Jeremiah 32:1-3a, 6-15 (NRSV)
32 The word that came to Jeremiah from the Lord in the tenth year of King Zedekiah of Judah, which was the eighteenth year of Nebuchadrezzar. 2 At that time the army of the king of Babylon was besieging Jerusalem, and the prophet Jeremiah was confined in the court of the guard that was in the palace of the king of Judah, 3 where King Zedekiah of Judah had confined him.
6 Jeremiah said, The word of the Lord came to me: 7 Hanamel son of your uncle Shallum is going to come to you and say, “Buy my field that is at Anathoth, for the right of redemption by purchase is yours.” 8 Then my cousin Hanamel came to me in the court of the guard, in accordance with the word of the Lord, and said to me, “Buy my field that is at Anathoth in the land of Benjamin, for the right of possession and redemption is yours; buy it for yourself.” Then I knew that this was the word of the Lord.
9 And I bought the field at Anathoth from my cousin Hanamel, and weighed out the money to him, seventeen shekels of silver. 10 I signed the deed, sealed it, got witnesses, and weighed the money on scales. 11 Then I took the sealed deed of purchase, containing the terms and conditions, and the open copy; 12 and I gave the deed of purchase to Baruch son of Neriah son of Mahseiah, in the presence of my cousin Hanamel, in the presence of the witnesses who signed the deed of purchase, and in the presence of all the Judeans who were sitting in the court of the guard. 13 In their presence I charged Baruch, saying, 14 Thus says the Lord of hosts, the God of Israel: Take these deeds, both this sealed deed of purchase and this open deed, and put them in an earthenware jar, in order that they may last for a long time. 15 For thus says the Lord of hosts, the God of Israel: Houses and fields and vineyards shall again be bought in this land.
Blind Faith is the name of a short-lived rock supergroup formed by Eric Clapton and Steve Winwood about 50 years ago. As I read and studied this scripture from Jeremiah 32, I kept thinking about the meaning of the term and how it applies to the story.
Jerusalem was under siege by the Babylonian army, and the prophet Jeremiah had foretold the city’s downfall. As a result, King Zedekiah had imprisoned him. Although the fulfillment of the prophecy was underway, he was unhappy with Jeremiah for sharing this message of defeat, including that the king himself would be captured.
Amid all this tumult, God again speaks to Jeremiah, telling him that his cousin Hanamel will come with a business proposition. Hanamel wants to sell him a family field in their hometown just outside Jerusalem. Since God has told him to, Jeremiah buys it, although the field is in an area already controlled by the Babylonian army.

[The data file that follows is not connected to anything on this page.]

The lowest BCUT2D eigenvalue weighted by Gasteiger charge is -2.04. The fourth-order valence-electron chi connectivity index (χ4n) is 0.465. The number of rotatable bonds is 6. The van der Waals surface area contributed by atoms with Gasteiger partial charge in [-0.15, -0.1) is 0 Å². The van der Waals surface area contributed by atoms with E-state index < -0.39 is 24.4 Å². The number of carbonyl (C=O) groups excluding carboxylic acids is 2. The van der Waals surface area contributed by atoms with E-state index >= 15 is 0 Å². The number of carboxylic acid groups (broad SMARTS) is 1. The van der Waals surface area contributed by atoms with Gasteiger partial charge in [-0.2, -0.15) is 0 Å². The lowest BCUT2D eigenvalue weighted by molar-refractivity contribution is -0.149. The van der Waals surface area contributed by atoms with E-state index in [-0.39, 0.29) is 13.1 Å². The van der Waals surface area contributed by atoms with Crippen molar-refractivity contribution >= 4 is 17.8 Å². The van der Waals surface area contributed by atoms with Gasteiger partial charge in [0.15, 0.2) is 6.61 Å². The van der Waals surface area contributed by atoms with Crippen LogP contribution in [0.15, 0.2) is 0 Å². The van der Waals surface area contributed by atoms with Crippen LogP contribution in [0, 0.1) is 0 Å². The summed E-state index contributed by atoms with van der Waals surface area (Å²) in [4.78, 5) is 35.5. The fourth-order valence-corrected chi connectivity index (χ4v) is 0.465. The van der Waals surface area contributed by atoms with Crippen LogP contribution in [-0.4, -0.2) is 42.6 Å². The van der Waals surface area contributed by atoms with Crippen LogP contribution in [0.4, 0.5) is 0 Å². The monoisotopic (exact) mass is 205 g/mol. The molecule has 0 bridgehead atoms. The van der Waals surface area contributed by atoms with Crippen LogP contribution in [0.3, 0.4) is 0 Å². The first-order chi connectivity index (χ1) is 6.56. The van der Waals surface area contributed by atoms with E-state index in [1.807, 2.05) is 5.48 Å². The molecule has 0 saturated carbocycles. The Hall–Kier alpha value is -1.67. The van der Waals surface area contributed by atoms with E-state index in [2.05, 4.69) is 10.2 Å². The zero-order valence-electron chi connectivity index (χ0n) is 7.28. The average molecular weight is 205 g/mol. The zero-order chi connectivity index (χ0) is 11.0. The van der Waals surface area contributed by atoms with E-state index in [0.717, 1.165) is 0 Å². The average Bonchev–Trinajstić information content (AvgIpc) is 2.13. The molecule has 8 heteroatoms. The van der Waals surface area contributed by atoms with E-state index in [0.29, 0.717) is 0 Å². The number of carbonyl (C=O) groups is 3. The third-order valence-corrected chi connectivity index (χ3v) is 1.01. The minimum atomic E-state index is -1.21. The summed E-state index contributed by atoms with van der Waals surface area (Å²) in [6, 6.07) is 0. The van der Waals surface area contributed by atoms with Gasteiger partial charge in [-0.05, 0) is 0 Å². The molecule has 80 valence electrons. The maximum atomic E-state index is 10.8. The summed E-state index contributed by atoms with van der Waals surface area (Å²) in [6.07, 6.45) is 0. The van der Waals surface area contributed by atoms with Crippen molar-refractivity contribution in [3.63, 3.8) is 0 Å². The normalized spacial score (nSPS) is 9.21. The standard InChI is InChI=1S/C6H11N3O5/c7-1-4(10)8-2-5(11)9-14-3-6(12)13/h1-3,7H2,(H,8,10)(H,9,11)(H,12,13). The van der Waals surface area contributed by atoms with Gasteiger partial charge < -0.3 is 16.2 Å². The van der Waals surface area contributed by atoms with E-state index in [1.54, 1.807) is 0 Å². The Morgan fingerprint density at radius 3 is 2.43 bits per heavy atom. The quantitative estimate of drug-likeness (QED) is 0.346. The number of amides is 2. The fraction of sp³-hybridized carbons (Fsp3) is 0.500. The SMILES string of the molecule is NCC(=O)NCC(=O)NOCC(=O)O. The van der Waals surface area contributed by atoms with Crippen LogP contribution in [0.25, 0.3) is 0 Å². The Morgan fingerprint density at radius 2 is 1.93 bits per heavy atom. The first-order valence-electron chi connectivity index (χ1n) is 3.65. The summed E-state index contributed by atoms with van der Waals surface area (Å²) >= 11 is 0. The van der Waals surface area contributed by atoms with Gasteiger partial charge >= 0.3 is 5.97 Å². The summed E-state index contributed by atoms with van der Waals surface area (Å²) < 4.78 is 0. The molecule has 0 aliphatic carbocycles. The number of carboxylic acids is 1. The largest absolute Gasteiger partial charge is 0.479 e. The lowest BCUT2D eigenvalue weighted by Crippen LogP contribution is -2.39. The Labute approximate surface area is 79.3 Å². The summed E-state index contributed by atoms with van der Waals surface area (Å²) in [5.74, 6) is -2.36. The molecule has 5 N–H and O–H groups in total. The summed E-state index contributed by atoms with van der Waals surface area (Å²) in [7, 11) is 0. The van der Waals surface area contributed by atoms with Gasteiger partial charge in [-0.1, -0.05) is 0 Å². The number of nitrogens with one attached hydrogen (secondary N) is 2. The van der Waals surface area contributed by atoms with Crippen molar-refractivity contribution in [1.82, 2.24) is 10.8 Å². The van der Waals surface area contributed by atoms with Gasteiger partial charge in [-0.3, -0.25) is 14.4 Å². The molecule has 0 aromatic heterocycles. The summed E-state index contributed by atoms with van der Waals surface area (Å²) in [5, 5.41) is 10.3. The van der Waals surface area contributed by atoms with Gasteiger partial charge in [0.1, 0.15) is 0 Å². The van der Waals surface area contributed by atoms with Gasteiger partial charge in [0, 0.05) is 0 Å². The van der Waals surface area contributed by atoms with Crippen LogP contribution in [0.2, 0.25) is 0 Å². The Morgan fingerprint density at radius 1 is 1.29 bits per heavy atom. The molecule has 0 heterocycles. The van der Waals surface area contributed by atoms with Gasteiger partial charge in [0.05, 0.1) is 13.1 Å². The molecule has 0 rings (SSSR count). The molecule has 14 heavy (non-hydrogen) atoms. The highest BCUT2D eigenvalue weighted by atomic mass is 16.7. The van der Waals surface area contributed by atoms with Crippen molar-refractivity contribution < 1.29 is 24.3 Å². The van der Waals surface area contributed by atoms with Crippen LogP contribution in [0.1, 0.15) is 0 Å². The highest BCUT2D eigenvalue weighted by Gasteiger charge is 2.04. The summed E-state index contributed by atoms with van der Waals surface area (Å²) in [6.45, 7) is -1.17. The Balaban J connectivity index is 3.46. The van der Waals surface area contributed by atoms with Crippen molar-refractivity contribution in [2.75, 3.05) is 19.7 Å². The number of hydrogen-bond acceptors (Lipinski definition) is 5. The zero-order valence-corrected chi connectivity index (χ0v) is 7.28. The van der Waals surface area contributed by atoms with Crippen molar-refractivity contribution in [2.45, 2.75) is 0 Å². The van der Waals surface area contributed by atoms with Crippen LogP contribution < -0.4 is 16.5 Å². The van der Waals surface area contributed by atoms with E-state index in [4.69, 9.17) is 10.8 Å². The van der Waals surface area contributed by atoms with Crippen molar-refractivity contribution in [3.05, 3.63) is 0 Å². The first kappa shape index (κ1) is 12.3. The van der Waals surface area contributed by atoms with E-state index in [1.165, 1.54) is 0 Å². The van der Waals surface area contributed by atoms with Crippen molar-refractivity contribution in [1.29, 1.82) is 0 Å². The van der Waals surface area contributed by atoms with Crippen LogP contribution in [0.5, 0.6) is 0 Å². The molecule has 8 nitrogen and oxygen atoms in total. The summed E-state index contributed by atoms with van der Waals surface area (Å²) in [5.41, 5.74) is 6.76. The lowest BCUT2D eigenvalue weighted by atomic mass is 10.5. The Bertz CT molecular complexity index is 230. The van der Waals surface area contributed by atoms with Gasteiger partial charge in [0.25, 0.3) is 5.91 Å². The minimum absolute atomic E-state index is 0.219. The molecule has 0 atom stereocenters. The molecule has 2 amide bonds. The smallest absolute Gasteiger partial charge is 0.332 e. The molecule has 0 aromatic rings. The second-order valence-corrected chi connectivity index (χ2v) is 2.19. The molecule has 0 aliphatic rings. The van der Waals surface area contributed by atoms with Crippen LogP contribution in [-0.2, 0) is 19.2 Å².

Talk about your blind faith! Jeremiah didn’t ask why or even request some time to think about it. He simply counted out the pieces of silver and had the ownership papers drawn up. And all for a plot of land that was essentially worthless because it was occupied by an invading army!
Jeremiah was a prophet, so his faith was undoubtedly very strong. But I still find myself amazed by how much we can learn from him in this passage. Jeremiah took a leap, and it wasn’t something that he could rationalize with his human brain. To those around him he must have appeared a bit crazy purchasing this property that he would likely never be able to use.
In this sense Jeremiah exhibited blind faith. Isn’t this the kind of faith God calls us to have? If it isn’t blind, is it really faith at all? How many of us are confident that we can discern the will of God (or that we should presume to be able to)? And if we can, who among us can truly react blindly, without human justification or rationalization?
In the end, Jeremiah’s purchase (and ultimately his faith) was God’s sign that the lands of Jerusalem would one day be restored. So in the midst of war and turmoil, they offered true hope. This is a story of blind faith leading to hope and hope leading to redemption. May it inspire us all to refine our own faith.
Growing up in a Disciples family, it gradually became apparent to me that the Bible need not be taken literally. Matter of fact, sometimes, it made no rational sense at all if it was taken literally. Metaphor, poetry, and advice pretty much summed up the Bible for me. Some friends, though, actually found parts of the Bible abhorrent, since to them the Bible consisted mostly of marvelous fairy tales and mythical bloody conquests.
I still hold to the metaphor/poetry approach, but more recent reading of archeological findings suggests that many of those bloody conquests were not so mythical.
Though the Bible cannot be seen as a book of history, archeology being done throughout the Middle East seems to verify, at least in broad outline, some actual historical events. For example, archeologist Shimon Gibson recounts the discovery of an "ashy layer" with arrowheads and jewelry dated from approximately 587/586 BC on Mount Zion. This would track with Nebuchadrezzar 's conquest of Jerusalem at that time. Gibson's Newsweek article is an interesting summary of the research done there, which he co-directed. I recommend it: https://www.newsweek.com/ancient-babylon-destruction-jerusalem-unearthed-1454029
Looking at today's text, Jeremiah certainly is telling "truth to power" in predicting that his king Zedekiah will be defeated and humiliated by the Babylonian king Nebuchadnezzar. With statements like that, Jeremiah found it hard to stay out of jail. The story rings true in our experience as humans.
Turns out that at least some parts of the Bible's "mythology" could be true as well.
[Rick Appel reports that “I am a choir member and Elder, and I was most fortunate to have had a happy, ever-so slightly scholarly childhood.”]